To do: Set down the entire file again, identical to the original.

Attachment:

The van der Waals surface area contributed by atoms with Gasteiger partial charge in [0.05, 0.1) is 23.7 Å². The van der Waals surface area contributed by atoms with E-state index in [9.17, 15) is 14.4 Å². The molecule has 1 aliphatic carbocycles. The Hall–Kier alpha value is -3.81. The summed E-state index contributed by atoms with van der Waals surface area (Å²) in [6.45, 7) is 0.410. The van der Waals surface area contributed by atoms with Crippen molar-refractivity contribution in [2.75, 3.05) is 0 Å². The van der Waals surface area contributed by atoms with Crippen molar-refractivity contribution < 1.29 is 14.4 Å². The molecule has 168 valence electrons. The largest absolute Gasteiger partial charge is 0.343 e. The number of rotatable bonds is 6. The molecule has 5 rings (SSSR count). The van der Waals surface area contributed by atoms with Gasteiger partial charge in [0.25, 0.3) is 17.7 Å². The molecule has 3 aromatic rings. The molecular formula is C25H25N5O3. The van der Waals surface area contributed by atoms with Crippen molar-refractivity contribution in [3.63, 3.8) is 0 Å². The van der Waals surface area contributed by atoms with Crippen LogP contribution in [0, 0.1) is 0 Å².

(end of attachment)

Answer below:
The van der Waals surface area contributed by atoms with Gasteiger partial charge in [0.05, 0.1) is 23.7 Å². The van der Waals surface area contributed by atoms with E-state index in [9.17, 15) is 14.4 Å². The molecule has 1 aliphatic carbocycles. The Hall–Kier alpha value is -3.81. The summed E-state index contributed by atoms with van der Waals surface area (Å²) in [6.45, 7) is 0.410. The van der Waals surface area contributed by atoms with Crippen molar-refractivity contribution in [2.75, 3.05) is 0 Å². The van der Waals surface area contributed by atoms with Crippen molar-refractivity contribution < 1.29 is 14.4 Å². The molecule has 168 valence electrons. The largest absolute Gasteiger partial charge is 0.343 e. The number of rotatable bonds is 6. The molecule has 5 rings (SSSR count). The van der Waals surface area contributed by atoms with Gasteiger partial charge in [0.25, 0.3) is 17.7 Å². The molecule has 3 aromatic rings. The molecular formula is C25H25N5O3. The van der Waals surface area contributed by atoms with Crippen molar-refractivity contribution in [3.63, 3.8) is 0 Å². The van der Waals surface area contributed by atoms with Crippen LogP contribution in [0, 0.1) is 0 Å².